Karen Wild’s dog behaviour column: My puppy nips!

Karen Wild column EMN-140715-124751001

Karen Wild column EMN-140715-124751001

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Puppies nip for all sorts of reasons.

We need to be intelligent in how we deal with it, so that these baby animals are properly understood and of course, learn human rules.

A puppy naturally uses their mouth for many things, which is why leaving them in a crate to 'punish' the mouthing makes very little difference. Isolating him might allow 
him to calm down, but other than that he will go back to a very natural, normal nippy puppy.

Saying 'No' is also meaningless and is likely to scare the puppy and make him bark at you in fear. What we can do, however, is train and properly redirect him depending on what he is nipping for, who, and when!

Firstly, is he over-excited? A puppy likes to jaw wrestle in play, so in these situations it is best to give your pup something chewy and tasty. A Kong toy with a scrape of something inside such as meat paste rather than an edible chew is best. This will attract his mouth to this item rather than hands. If he needs to calm down, it is time for bed, along with the chew toy.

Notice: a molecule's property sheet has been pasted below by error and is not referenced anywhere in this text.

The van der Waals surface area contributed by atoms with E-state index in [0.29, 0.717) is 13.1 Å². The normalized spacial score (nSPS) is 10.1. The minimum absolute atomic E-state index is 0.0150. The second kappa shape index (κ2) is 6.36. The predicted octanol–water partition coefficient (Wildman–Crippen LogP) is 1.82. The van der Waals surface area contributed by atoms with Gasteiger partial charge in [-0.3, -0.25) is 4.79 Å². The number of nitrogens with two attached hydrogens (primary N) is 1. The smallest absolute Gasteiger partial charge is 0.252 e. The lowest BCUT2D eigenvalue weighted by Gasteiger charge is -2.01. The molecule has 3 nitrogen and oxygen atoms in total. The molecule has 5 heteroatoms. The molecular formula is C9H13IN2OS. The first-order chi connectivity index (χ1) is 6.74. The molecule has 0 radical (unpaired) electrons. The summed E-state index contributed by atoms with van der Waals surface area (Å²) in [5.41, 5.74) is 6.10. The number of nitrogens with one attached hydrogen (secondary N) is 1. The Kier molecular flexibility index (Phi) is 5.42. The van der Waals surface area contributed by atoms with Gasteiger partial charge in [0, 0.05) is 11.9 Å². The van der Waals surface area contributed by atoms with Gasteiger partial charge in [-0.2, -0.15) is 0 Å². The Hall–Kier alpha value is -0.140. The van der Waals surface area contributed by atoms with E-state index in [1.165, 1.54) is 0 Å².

Another common reason is simple over-tiredness. Puppies get tired very quickly, and they nip harder. Nap time! (with his chew of course).

Manners must be taught, by you, and gently does it. Puppies play with anything that moves or smells interesting, so clothing and hands are prime targets. If this becomes tricky, provide puppy with an alternative toy to grab. If he grabs hands or clothing, stop moving and stop play. Offer the alternative toy, and praise him for this. These games are best played with an adult at first. Kids find it very hard to stop leaping and squeaking which of course, pups love. They treat them like other puppies! So, the rules of play have to be taught by sensible grown-ups.

Rough play makes mouthing considerably worse, and teaches puppy to use physical force. That family member who says it doesn't matter, that they can handle it, that you are being 'soft'? They will leave you with a pulling, pounding puppy that as he grows will only become more physical. If you must play like this, keep it feather-light.

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